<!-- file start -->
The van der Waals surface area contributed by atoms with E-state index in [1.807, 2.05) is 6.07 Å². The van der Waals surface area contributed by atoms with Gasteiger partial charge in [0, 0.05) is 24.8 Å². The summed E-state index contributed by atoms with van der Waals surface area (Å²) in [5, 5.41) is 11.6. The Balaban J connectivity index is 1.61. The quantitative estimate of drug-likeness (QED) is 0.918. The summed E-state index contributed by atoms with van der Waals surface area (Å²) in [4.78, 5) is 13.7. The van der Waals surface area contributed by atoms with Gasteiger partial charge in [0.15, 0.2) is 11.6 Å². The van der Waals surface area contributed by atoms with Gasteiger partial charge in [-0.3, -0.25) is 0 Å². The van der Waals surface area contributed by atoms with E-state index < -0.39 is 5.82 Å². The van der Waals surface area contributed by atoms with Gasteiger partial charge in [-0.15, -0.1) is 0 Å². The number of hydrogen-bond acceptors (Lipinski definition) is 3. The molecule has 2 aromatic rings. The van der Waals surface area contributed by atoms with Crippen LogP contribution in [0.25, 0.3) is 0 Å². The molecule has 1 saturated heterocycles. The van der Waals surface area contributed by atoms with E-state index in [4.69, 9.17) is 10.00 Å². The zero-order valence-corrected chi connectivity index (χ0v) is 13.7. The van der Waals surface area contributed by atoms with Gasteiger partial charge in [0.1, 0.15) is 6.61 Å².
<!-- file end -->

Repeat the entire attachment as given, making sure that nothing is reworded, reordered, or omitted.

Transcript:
The van der Waals surface area contributed by atoms with E-state index in [1.807, 2.05) is 6.07 Å². The van der Waals surface area contributed by atoms with Gasteiger partial charge in [0, 0.05) is 24.8 Å². The summed E-state index contributed by atoms with van der Waals surface area (Å²) in [5, 5.41) is 11.6. The Balaban J connectivity index is 1.61. The quantitative estimate of drug-likeness (QED) is 0.918. The summed E-state index contributed by atoms with van der Waals surface area (Å²) in [4.78, 5) is 13.7. The van der Waals surface area contributed by atoms with Gasteiger partial charge in [0.15, 0.2) is 11.6 Å². The van der Waals surface area contributed by atoms with Gasteiger partial charge in [-0.3, -0.25) is 0 Å². The van der Waals surface area contributed by atoms with E-state index < -0.39 is 5.82 Å². The van der Waals surface area contributed by atoms with Gasteiger partial charge in [-0.15, -0.1) is 0 Å². The number of hydrogen-bond acceptors (Lipinski definition) is 3. The molecule has 2 aromatic rings. The van der Waals surface area contributed by atoms with Crippen LogP contribution in [0.25, 0.3) is 0 Å². The molecule has 1 saturated heterocycles. The van der Waals surface area contributed by atoms with E-state index in [4.69, 9.17) is 10.00 Å². The zero-order valence-corrected chi connectivity index (χ0v) is 13.7. The van der Waals surface area contributed by atoms with Gasteiger partial charge in [0.1, 0.15) is 6.61 Å².